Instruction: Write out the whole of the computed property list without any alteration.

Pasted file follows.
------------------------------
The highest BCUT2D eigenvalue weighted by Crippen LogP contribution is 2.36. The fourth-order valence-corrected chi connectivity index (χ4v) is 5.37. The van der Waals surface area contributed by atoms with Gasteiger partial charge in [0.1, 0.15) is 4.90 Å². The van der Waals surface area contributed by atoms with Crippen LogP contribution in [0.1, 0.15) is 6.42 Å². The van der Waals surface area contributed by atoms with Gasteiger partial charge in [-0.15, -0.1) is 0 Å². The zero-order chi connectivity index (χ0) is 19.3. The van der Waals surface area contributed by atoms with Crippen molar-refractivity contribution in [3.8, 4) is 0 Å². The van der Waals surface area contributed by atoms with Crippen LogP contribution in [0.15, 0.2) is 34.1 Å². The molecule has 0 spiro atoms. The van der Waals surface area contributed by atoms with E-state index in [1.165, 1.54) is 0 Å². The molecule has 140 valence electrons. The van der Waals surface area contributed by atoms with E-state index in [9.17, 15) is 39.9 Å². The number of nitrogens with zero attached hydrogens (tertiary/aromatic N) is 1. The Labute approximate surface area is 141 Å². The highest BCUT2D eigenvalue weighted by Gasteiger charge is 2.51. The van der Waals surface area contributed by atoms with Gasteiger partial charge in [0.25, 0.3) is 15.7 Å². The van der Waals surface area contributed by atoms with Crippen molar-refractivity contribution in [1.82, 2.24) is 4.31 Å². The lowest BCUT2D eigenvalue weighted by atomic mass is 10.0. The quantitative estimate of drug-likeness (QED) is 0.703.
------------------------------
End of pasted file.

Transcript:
The highest BCUT2D eigenvalue weighted by Crippen LogP contribution is 2.36. The fourth-order valence-corrected chi connectivity index (χ4v) is 5.37. The van der Waals surface area contributed by atoms with Gasteiger partial charge in [0.1, 0.15) is 4.90 Å². The van der Waals surface area contributed by atoms with Crippen LogP contribution in [0.1, 0.15) is 6.42 Å². The van der Waals surface area contributed by atoms with Gasteiger partial charge in [-0.15, -0.1) is 0 Å². The zero-order chi connectivity index (χ0) is 19.3. The van der Waals surface area contributed by atoms with Crippen molar-refractivity contribution in [3.8, 4) is 0 Å². The van der Waals surface area contributed by atoms with Crippen LogP contribution in [0.15, 0.2) is 34.1 Å². The molecule has 0 spiro atoms. The van der Waals surface area contributed by atoms with E-state index in [1.165, 1.54) is 0 Å². The molecule has 140 valence electrons. The van der Waals surface area contributed by atoms with E-state index in [9.17, 15) is 39.9 Å². The number of nitrogens with zero attached hydrogens (tertiary/aromatic N) is 1. The Labute approximate surface area is 141 Å². The highest BCUT2D eigenvalue weighted by Gasteiger charge is 2.51. The van der Waals surface area contributed by atoms with Gasteiger partial charge in [0.25, 0.3) is 15.7 Å². The van der Waals surface area contributed by atoms with Crippen molar-refractivity contribution in [1.82, 2.24) is 4.31 Å². The lowest BCUT2D eigenvalue weighted by atomic mass is 10.0. The quantitative estimate of drug-likeness (QED) is 0.703.